The ill-fated Malaysia Airlines Flight 370 was piloted by a "lonely and sad" captain who experimented with a flight profile almost identical to the aircraft's final doomed path -- one that left a slim chance of finding remains or clues to what really happened in the skies that calamitous evening, a new report reveals.
In the July issue of The Atlantic, writer and aviation specialist William Langewiesche delves into what happened to the missing aircraft, including the disclosure that Malaysian officials knew far more about where the aircraft was the night it went missing and that Captain Zaharie Ahmad Shah had "indications of trouble."
The Boeing 777 carrying 239 people from Kuala Lumpur to Beijing vanished March 8, 2014, and is presumed to have crashed in the far southern Indian Ocean. A safety report into the disaster by an international team last July revealed the plane was likely steered off course deliberately by someone and flown for several hours after communications were severed.
The night the aircraft went missing, control was seized in the cockpit during a 20 minute period between 1:01 a.m. and 1:21 a.m. and radar records show the autopilot was probably switched off, according to Langewiesche.
The Boeing 777 then made a tight turn to the southwest that Mike Exner, an electrical engineer and investigating the disaster as a member of Independent Group, told The Atlantic probably coincided with a climb of up to 40,000 feet meant to "accelerate the effects of depressurizing the airplane, causing the rapid incapacitation and death of everyone in the cabin."
While drop-down oxygen masks may have deployed, passengers would have had little use since they are only intended for 15 minutes of use during emergency descents, not cruising at high altitudes. Whoever was in the cockpit, however, would have had access to four pressurized-oxygen masks with a supply that could last hours.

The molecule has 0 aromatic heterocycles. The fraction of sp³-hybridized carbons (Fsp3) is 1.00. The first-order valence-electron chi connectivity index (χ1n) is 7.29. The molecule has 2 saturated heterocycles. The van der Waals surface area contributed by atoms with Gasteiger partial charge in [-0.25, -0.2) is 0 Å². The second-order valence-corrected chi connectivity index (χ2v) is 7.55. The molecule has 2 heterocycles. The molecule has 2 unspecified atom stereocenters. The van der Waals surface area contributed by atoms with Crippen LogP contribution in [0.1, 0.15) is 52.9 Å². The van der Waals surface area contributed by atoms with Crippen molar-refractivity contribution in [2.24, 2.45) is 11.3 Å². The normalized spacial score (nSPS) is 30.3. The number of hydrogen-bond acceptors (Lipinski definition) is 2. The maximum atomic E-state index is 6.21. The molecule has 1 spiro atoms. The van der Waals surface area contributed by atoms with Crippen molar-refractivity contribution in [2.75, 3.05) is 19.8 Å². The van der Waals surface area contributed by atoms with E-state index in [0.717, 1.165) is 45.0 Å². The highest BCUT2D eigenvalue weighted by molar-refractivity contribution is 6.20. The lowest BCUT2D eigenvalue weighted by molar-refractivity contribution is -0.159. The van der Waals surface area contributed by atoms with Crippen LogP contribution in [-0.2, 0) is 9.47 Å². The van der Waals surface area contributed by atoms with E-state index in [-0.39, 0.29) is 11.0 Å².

"The cabin occupants would have become incapacitated within a couple of minutes, lost consciousness, and gently died without any choking or gasping for air," Langewiesche writes.
As MH370 kept rocking across the sky, the aircraft appeared on radar while approaching Penang island at nearly 600 mph where the Malaysia air force had F-18 interceptors stationed at Butterwoth Air Base. A former official told the Atlantic that air force officials made sure an accident report was edited last year to say the radar had been "actively monitored" and the aircraft was not intercepted since it was "friendly."
That appears to be far from the truth. Military officials initially searched for MH370 in the wrong body of water to the east, when the aircraft actually flew in the opposite direction.
When the report by a 19-member international team was released last July, Chief investigator Kok Soo Chon said during a media briefing there was no evidence of abnormal behavior or stress among the two pilots – Capt. Zaharie Ahmad Shah and co-pilot, Fariq Abdul Hamid – that could lead them to hijack the plane.
Langewiesche notes that while the co-pilot had nothing but a bright future ahead and no red flags in his past, Zaharie's life raised multiple concerns. After his wife moved out, the captain, who was reported to be "lonely and sad," also "spent a lot of time pacing empty rooms" and obsessed over two young internet models.